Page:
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Encore: One of the country's oldest independent record stores is closing


One of the country's oldest independent record stores is closing its doors for good. For more than five decades, Record Revolution has been a fixture in the music scene around Cleveland. It's seen customer preferences changes again and again, from vinyl to cassettes, CDs, to streaming and back to vinyl again. Kabir Bhatia from member station WKSU visited Record Revolution before it's official closing date, now set for January 7.


KABIR BHATIA, BYLINE: It was 1967. The Beatles' "Sgt. Pepper" was turning listeners on and turning the music business on its ear. For almost a century, records had been sold mostly through appliance stores, drug stores and musical instrument shops. But as boomers came of age, independent stores, like Cleveland's Record Revolution, offered a new experience, with clerks who lived and breathed the latest music. For 15 years, one of them was Rob Love, and he became a co-owner in 2004.

ROB LOVE: We were career music enthusiasts, you know what I mean? Like, I can't think of anybody that wasn't also a musician or also involved in music in some other aspect of their life.

BHATIA: Dusty stacks of 45s line a few shelves in the basement during Record Revolution's big going-out-of-business sale. There's also a bargain bin with albums by Dan Fogelberg and Barbra Streisand and one wall of new and rare LPs awaiting a new home. For years, it's been the go-to music stop for Stacy Cohen (ph), who found the store in the 1980s.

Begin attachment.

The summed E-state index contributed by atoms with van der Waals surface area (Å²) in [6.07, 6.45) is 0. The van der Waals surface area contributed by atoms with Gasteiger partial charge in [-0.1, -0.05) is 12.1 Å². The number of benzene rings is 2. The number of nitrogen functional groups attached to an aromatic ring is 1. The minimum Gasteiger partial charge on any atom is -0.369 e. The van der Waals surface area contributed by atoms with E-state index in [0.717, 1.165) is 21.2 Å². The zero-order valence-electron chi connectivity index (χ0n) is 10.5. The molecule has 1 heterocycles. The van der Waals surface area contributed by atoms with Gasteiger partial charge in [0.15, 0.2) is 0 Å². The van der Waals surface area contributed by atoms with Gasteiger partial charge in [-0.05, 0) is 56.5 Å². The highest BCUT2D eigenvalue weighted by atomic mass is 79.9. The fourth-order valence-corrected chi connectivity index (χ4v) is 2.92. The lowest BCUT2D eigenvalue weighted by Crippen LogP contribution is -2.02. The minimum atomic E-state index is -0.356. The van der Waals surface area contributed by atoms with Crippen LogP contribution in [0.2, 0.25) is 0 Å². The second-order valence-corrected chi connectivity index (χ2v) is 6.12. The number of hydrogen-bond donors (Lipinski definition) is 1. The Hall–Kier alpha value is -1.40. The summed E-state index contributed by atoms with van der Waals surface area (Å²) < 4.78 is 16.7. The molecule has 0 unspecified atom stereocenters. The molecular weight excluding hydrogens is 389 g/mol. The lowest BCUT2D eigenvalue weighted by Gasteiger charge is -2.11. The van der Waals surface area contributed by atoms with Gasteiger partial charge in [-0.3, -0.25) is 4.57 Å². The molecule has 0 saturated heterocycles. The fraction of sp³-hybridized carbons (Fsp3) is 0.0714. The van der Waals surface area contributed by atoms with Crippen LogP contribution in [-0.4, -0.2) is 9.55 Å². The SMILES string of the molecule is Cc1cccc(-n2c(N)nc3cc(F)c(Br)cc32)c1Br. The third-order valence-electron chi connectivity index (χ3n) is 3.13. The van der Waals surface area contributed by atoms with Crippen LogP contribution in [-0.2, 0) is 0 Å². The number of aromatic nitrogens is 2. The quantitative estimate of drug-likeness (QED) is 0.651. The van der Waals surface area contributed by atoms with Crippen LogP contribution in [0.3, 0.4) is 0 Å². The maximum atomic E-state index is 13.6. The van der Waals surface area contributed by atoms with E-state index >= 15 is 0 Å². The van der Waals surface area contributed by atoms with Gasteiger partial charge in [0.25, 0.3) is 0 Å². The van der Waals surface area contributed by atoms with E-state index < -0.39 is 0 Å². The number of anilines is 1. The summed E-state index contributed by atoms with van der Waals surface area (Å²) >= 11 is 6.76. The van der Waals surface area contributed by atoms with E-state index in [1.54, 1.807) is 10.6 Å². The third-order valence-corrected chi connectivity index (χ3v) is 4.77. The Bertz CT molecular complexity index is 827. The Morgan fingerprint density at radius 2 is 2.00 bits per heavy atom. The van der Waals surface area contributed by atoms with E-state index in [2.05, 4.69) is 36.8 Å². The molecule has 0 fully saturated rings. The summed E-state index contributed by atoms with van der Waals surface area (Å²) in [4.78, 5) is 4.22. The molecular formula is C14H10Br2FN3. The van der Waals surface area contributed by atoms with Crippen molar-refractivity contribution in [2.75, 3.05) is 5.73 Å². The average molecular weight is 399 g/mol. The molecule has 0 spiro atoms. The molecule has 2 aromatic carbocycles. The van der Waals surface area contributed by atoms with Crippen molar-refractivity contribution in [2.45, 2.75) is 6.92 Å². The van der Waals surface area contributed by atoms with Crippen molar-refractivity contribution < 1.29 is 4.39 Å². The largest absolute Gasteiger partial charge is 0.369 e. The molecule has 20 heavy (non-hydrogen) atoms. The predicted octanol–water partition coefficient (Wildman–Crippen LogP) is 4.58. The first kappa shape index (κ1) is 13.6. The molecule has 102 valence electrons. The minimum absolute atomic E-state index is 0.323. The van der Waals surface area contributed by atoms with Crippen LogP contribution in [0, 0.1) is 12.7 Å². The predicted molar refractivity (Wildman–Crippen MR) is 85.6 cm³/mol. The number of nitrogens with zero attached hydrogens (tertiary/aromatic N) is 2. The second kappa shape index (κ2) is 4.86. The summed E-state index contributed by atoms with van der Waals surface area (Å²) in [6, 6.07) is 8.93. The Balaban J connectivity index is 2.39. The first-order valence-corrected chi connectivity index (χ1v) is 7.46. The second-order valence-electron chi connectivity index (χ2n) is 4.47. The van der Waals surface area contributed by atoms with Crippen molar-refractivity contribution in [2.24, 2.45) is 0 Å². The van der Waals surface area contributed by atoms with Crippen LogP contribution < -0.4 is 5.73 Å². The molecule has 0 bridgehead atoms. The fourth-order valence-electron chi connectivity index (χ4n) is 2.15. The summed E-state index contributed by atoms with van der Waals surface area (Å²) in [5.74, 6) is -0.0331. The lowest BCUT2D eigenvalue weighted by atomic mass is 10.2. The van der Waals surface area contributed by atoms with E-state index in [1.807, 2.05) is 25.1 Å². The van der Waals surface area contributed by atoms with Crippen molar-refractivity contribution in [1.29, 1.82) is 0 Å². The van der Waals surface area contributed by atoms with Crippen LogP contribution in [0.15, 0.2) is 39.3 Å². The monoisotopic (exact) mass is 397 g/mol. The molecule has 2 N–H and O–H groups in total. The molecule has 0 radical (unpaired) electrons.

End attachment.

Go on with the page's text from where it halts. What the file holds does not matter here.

STACY COHEN: I remember buying Madonna and Cyndi Lauper buttons and tapes and stuff like that. I remember when the "True Blue" Madonna album came out - coming here to buy that. And we were really excited about that and putting the buttons on our jean jackets.

BHATIA: Despite vinyl's comeback over the past decade, sales at Record Revolution have still been slow. One big factor is the music industry's shift to streaming music. Joey Deane (ph) and Ellie Montenegro (ph), both in their 20s, do download their favorite music, but they frequently spend date night vinyl hunting. They both like the experience that comes with buying records at a brick-and-mortar store.

ELLIE MONTENEGRO: It's more personal 'cause you kind of collect them. And then you can pull them out and be like, oh, I remember we found this at wherever. Or, like, when you find a really good one, when you've been, like, browsing for an hour, it's a really fun experience.

JOEY DEANE: Oh, because it's so much better to just flip through the records and go stand by stand and talk to people that are here.

BHATIA: Rob Love says that sales have been, quote, "tremendous" since he announced last month that they're closing.

LOVE: The bump in interest of - and the bump in foot traffic, if we could have done consistently a quarter or a third of this kind of business, you know, of course, I would keep it going. But, you know, it's not. (Laughter) That's not the case. You know, everybody loves you when you're dead.

BHATIA: Love says he'll miss his customers, and he'll really miss the thrill of introducing people to new music. For NPR News, I'm Kabir Bhatia in Cleveland.

(SOUNDBITE OF STYLES P SONG, "OCEAN") Transcript provided by NPR, Copyright NPR.

NPR transcripts are created on a rush deadline by an NPR contractor. This text may not be in its final form and may be updated or revised in the future. Accuracy and availability may vary. The authoritative record of NPR’s programming is the audio record.

Kabir Bhatia